Buenos Aires — Álvaro Cárdenas has headed the Latin American and Caribbean operations of Diageo (DEO) since January 2021, the result of his latest promotion in the company following a 14-year career in the British multinational alcoholic beverage producer.
In an interview with Bloomberg Línea, the Colombian executive does not shrink from the logistical and cost challenges that the company is facing as a result of the war in Ukraine, as well as spiraling global inflation and the lingering effects of the Covid-19 pandemic.
He says that, despite these adverse circumstances, Diageo has been making progress in improving its margins, as it moves towards its goal of increasing its market share in Latin America and the Caribbean from 4% to 6-7%.
The key to this growth will be an agenda focused on productivity, pricing and a sustained investment in marketing, at a time when Latin Americans’ brand preference is shifting toward premium products, he says.
“Brands such as Buchanan’s, Old Parr, Johnnie Walker, have shown a much more accelerated recovery than we were expecting”, Cárdenas sayd, adding that the company is also seeing growth of gin and tequila sales in markets such as Brazil and Colombia.
The following conversation was edited for length and clarity.
Bloomberg Línea: The war in Ukraine is interrupting international trade flows, and making fuel costs more expensive, among other issues. How do you think this new scenario will impact your operations in Latin America and the Caribbean in 2022?
Álvaro Cárdenas: What is happening with the crisis in Russia and Ukraine is a tragedy, and at a time when we were already facing many challenges due to the pandemic, with an unprecedented inflationary economy. Before it was a problem exclusive to emerging markets, but now it is impacting everyone, also with a great volatility of devaluations, especially of emerging currencies. I have never seen the cost of energy like this in my professional life, and it generates a lot of instability and anxiety in all markets. It has a huge impact on consumer confidence, who will be much more conservative in how they see the future and how to reposition their resources. Thank goodness we operate in a category that is resilient, especially international spirits and distillates. During the last three major global recessions it was one of the most resilient categories. And in the Latin American market we see the consumer is increasingly looking for more premium products and brands. And we are also very strong. Last year we grew our net sales by 45%. With that 45% we have to be careful because a lot of it also comes from a base that has been heavily impacted by the pandemic. We are also recruiting consumers outside the international distilled spirits category, which was always one of the big challenges we had.
In 2021, the company’s net income recovered strongly relative to 2020, but remained 16% below 2019 levels. What were the main obstacles last year and what may happen this year?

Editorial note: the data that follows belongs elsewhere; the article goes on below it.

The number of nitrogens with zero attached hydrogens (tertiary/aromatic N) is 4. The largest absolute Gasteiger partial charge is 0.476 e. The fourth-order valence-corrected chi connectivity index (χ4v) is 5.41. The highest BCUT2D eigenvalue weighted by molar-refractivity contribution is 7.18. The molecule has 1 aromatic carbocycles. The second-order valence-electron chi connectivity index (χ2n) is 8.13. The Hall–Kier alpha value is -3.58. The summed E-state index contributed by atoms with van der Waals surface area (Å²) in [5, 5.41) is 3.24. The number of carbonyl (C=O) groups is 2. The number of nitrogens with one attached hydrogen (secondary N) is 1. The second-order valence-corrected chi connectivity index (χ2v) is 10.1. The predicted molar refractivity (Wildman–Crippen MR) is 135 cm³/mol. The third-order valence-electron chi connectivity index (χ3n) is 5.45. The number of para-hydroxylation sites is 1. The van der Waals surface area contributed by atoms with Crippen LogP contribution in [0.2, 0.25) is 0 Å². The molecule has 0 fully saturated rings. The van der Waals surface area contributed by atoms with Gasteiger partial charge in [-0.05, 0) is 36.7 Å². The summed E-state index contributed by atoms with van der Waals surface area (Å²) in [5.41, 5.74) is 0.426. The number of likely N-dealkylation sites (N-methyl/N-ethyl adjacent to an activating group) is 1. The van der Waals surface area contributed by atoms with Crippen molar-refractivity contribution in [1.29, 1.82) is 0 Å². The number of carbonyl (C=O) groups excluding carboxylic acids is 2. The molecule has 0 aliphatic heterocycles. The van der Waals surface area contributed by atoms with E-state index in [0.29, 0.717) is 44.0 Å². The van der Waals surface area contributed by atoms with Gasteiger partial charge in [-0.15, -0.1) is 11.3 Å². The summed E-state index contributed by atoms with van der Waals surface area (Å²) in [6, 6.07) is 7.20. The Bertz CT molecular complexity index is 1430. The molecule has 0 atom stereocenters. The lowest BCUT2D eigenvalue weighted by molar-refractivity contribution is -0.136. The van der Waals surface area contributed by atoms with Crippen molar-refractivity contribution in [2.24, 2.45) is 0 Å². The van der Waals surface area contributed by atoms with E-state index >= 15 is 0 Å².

In emerging markets during the pandemic and still in fiscal year 2021 we were experiencing situations of shortages, lockdowns, closures in some countries of restaurants, events and hotels; still very depressed by the pandemic. So in our previous fiscal year, even though the second half of the year was very positive, we were still very much impacted in the first half of the year. But when you look at the results of the first half of this fiscal year, which is fiscal year 2022, they show a big recovery versus fiscal year 2019 at the level of sales growth and at the level of operating margins as well.
Since the beginning of the year [through March 14] Diageo’s stock in the United States has fallen by 20%.
The markets are very volatile. I’m not an expert on the subject, but we all ultimately read what happens in the news itself, and Diageo’s stock is no exception to that. We were seeing the markets rising much more, going up, getting more valuable. And what we’re seeing now is a lot of volatility because of the situation with Ukraine, plus all the inflationary issues. But even when we compare ourselves with our peers, Diageo stock is still a stock that is and will continue to be very attractive.
Which brands led the company’s recovery, and in which countries was it strongest?
The truth is that what we saw from a growth point of view was quite consistent across all markets. Scotch was very resilient as a category in almost all markets. Brands like Buchanan’s, Old Parr, Johnnie Walker, showed a much more accelerated recovery than we were expecting. So, Scotch has been one of the categories that has leveraged the recovery we saw in the first half of the year. Four years ago, gin was not an important category in the region; today it is starting to be quite relevant in markets such as Brazil and Colombia. We have tequila, which used to be very exclusive to Mexico, but it is already a trend in Brazil, very strong in Colombia, and in other Central American markets.
And in terms of general growth levels, which are the countries that led the recovery?
If you look at Paraguay and Brazil, the latter of which is a big market for us, it grew by 30% in the first half of this fiscal year.
Yes, in net sales. Mexico grew 13%. Central America and the Caribbean grew by 68%. So, double-digit growth and more in almost all the markets in which we operate.
In Argentina you have significant operations, but I imagine that the country’s economic instability limits the growth of the business. What are the economic variables that you follow closely here?
Argentina, and all the markets in Latin America have a quite different level of volatility, and I think that has never been a factor that inhibits the great ambition we have in all markets. One of the great benefits of working in Latin America is that you learn to manage this type of volatility, both monetary and economic, as well as political and regulatory. Our operation continues very well in Argentina; we operate with great allies. We recently launched Guinness, which is our stout, in Argentina, and it is one of the first countries in South America where we have Guinness. We follow very closely all the different macroeconomic variables, we continue to bet on the consumer and we have done it through local production and through having the best portfolio for the needs of the Argentine consumer. So, despite the volatility that has been going on for a period of time, as we have seen in Venezuela as well, we are still present.